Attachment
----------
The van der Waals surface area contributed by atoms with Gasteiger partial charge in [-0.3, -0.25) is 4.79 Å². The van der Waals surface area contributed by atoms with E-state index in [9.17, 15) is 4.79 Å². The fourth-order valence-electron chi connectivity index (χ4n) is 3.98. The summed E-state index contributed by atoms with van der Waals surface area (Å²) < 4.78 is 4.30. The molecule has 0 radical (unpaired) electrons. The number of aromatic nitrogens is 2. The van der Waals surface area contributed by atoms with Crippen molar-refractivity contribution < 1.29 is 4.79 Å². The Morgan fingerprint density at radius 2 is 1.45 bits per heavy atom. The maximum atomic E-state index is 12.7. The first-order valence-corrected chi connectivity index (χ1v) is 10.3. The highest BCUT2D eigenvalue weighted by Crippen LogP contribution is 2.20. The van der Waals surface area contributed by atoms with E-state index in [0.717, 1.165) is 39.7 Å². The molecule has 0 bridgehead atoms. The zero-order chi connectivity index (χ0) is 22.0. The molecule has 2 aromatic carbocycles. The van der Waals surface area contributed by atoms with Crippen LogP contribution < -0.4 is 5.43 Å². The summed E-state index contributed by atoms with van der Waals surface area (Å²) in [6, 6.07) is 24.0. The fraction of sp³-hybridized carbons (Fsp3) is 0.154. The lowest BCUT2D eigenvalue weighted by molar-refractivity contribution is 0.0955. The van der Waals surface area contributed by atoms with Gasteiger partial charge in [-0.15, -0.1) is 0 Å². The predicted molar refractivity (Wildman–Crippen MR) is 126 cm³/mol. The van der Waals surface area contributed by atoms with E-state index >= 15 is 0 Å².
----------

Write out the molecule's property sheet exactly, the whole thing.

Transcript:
The van der Waals surface area contributed by atoms with Gasteiger partial charge in [-0.3, -0.25) is 4.79 Å². The van der Waals surface area contributed by atoms with E-state index in [9.17, 15) is 4.79 Å². The fourth-order valence-electron chi connectivity index (χ4n) is 3.98. The summed E-state index contributed by atoms with van der Waals surface area (Å²) < 4.78 is 4.30. The molecule has 0 radical (unpaired) electrons. The number of aromatic nitrogens is 2. The van der Waals surface area contributed by atoms with Crippen molar-refractivity contribution < 1.29 is 4.79 Å². The Morgan fingerprint density at radius 2 is 1.45 bits per heavy atom. The maximum atomic E-state index is 12.7. The first-order valence-corrected chi connectivity index (χ1v) is 10.3. The highest BCUT2D eigenvalue weighted by Crippen LogP contribution is 2.20. The van der Waals surface area contributed by atoms with E-state index in [0.717, 1.165) is 39.7 Å². The molecule has 0 bridgehead atoms. The zero-order chi connectivity index (χ0) is 22.0. The molecule has 2 aromatic carbocycles. The van der Waals surface area contributed by atoms with Crippen LogP contribution < -0.4 is 5.43 Å². The summed E-state index contributed by atoms with van der Waals surface area (Å²) in [6, 6.07) is 24.0. The fraction of sp³-hybridized carbons (Fsp3) is 0.154. The lowest BCUT2D eigenvalue weighted by molar-refractivity contribution is 0.0955. The van der Waals surface area contributed by atoms with Gasteiger partial charge in [-0.15, -0.1) is 0 Å². The predicted molar refractivity (Wildman–Crippen MR) is 126 cm³/mol. The van der Waals surface area contributed by atoms with E-state index >= 15 is 0 Å².